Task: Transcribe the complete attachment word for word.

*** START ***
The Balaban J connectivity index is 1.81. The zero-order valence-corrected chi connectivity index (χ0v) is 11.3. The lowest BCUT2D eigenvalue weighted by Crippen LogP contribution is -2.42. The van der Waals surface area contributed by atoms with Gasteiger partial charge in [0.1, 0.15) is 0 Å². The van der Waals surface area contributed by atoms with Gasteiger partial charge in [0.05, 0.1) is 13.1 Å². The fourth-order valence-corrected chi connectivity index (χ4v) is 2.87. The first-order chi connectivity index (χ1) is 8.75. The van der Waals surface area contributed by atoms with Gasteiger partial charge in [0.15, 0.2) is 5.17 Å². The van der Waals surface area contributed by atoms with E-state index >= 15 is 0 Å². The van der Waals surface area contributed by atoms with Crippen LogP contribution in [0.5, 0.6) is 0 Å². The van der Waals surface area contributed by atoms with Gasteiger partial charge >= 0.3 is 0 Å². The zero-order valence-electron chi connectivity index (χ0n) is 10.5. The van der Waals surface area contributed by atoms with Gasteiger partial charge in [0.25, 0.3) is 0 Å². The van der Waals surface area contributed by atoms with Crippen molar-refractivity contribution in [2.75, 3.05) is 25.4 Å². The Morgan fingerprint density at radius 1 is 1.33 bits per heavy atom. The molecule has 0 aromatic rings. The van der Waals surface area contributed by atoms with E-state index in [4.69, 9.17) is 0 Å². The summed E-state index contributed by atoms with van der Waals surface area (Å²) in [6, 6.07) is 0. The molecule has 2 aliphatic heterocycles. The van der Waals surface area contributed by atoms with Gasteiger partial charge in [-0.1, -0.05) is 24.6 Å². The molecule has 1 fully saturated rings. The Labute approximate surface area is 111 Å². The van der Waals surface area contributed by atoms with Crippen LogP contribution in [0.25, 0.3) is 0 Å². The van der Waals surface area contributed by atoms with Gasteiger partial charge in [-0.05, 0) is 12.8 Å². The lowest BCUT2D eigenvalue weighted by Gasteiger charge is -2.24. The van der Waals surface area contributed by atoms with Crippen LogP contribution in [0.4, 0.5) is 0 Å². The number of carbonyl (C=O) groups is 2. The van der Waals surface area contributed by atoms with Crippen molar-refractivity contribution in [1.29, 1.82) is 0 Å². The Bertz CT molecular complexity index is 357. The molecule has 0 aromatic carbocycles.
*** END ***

The Balaban J connectivity index is 1.81. The zero-order valence-corrected chi connectivity index (χ0v) is 11.3. The lowest BCUT2D eigenvalue weighted by Crippen LogP contribution is -2.42. The van der Waals surface area contributed by atoms with Gasteiger partial charge in [0.1, 0.15) is 0 Å². The van der Waals surface area contributed by atoms with Gasteiger partial charge in [0.05, 0.1) is 13.1 Å². The fourth-order valence-corrected chi connectivity index (χ4v) is 2.87. The first-order chi connectivity index (χ1) is 8.75. The van der Waals surface area contributed by atoms with Gasteiger partial charge in [0.15, 0.2) is 5.17 Å². The van der Waals surface area contributed by atoms with E-state index >= 15 is 0 Å². The van der Waals surface area contributed by atoms with Crippen LogP contribution in [0.5, 0.6) is 0 Å². The van der Waals surface area contributed by atoms with Gasteiger partial charge >= 0.3 is 0 Å². The zero-order valence-electron chi connectivity index (χ0n) is 10.5. The van der Waals surface area contributed by atoms with Gasteiger partial charge in [0.25, 0.3) is 0 Å². The van der Waals surface area contributed by atoms with Crippen molar-refractivity contribution in [2.75, 3.05) is 25.4 Å². The Morgan fingerprint density at radius 1 is 1.33 bits per heavy atom. The molecule has 0 aromatic rings. The van der Waals surface area contributed by atoms with E-state index in [4.69, 9.17) is 0 Å². The summed E-state index contributed by atoms with van der Waals surface area (Å²) in [6, 6.07) is 0. The molecule has 2 aliphatic heterocycles. The van der Waals surface area contributed by atoms with Gasteiger partial charge in [-0.1, -0.05) is 24.6 Å². The molecule has 1 fully saturated rings. The Labute approximate surface area is 111 Å². The van der Waals surface area contributed by atoms with Crippen LogP contribution in [0.25, 0.3) is 0 Å². The van der Waals surface area contributed by atoms with Gasteiger partial charge in [-0.05, 0) is 12.8 Å². The lowest BCUT2D eigenvalue weighted by Gasteiger charge is -2.24. The van der Waals surface area contributed by atoms with Crippen LogP contribution in [0.4, 0.5) is 0 Å². The number of carbonyl (C=O) groups is 2. The van der Waals surface area contributed by atoms with Crippen molar-refractivity contribution in [1.29, 1.82) is 0 Å². The Bertz CT molecular complexity index is 357. The molecule has 0 aromatic carbocycles.